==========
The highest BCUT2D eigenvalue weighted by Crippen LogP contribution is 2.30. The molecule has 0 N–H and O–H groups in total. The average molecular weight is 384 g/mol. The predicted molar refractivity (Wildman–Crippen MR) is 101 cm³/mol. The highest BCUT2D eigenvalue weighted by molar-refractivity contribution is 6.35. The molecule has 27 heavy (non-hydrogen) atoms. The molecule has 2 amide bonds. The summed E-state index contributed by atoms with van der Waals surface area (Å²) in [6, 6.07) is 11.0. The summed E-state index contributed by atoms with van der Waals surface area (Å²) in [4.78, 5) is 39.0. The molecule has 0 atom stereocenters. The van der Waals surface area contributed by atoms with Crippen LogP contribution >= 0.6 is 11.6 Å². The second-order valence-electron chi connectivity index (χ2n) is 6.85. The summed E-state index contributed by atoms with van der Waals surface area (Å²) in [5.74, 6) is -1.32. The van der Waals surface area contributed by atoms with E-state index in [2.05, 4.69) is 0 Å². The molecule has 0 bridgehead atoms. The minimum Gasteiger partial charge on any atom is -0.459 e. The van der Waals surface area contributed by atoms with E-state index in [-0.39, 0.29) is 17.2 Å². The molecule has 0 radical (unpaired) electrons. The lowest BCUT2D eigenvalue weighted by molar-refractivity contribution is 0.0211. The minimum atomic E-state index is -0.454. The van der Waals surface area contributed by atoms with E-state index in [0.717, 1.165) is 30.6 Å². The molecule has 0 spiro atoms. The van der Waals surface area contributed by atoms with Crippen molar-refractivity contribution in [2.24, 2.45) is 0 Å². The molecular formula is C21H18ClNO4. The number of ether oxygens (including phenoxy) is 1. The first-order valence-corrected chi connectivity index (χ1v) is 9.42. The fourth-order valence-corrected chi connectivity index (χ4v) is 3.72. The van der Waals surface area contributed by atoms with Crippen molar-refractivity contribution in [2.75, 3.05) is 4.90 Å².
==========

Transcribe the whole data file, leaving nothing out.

The highest BCUT2D eigenvalue weighted by Crippen LogP contribution is 2.30. The molecule has 0 N–H and O–H groups in total. The average molecular weight is 384 g/mol. The predicted molar refractivity (Wildman–Crippen MR) is 101 cm³/mol. The highest BCUT2D eigenvalue weighted by molar-refractivity contribution is 6.35. The molecule has 27 heavy (non-hydrogen) atoms. The molecule has 2 amide bonds. The summed E-state index contributed by atoms with van der Waals surface area (Å²) in [6, 6.07) is 11.0. The summed E-state index contributed by atoms with van der Waals surface area (Å²) in [4.78, 5) is 39.0. The molecule has 0 atom stereocenters. The van der Waals surface area contributed by atoms with Crippen LogP contribution >= 0.6 is 11.6 Å². The second-order valence-electron chi connectivity index (χ2n) is 6.85. The summed E-state index contributed by atoms with van der Waals surface area (Å²) in [5.74, 6) is -1.32. The van der Waals surface area contributed by atoms with E-state index in [2.05, 4.69) is 0 Å². The molecule has 0 bridgehead atoms. The minimum Gasteiger partial charge on any atom is -0.459 e. The van der Waals surface area contributed by atoms with E-state index in [-0.39, 0.29) is 17.2 Å². The molecule has 0 radical (unpaired) electrons. The lowest BCUT2D eigenvalue weighted by molar-refractivity contribution is 0.0211. The minimum atomic E-state index is -0.454. The van der Waals surface area contributed by atoms with E-state index in [0.717, 1.165) is 30.6 Å². The molecule has 0 spiro atoms. The van der Waals surface area contributed by atoms with Crippen molar-refractivity contribution in [2.24, 2.45) is 0 Å². The molecular formula is C21H18ClNO4. The number of ether oxygens (including phenoxy) is 1. The first-order valence-corrected chi connectivity index (χ1v) is 9.42. The fourth-order valence-corrected chi connectivity index (χ4v) is 3.72. The van der Waals surface area contributed by atoms with Crippen molar-refractivity contribution in [2.75, 3.05) is 4.90 Å².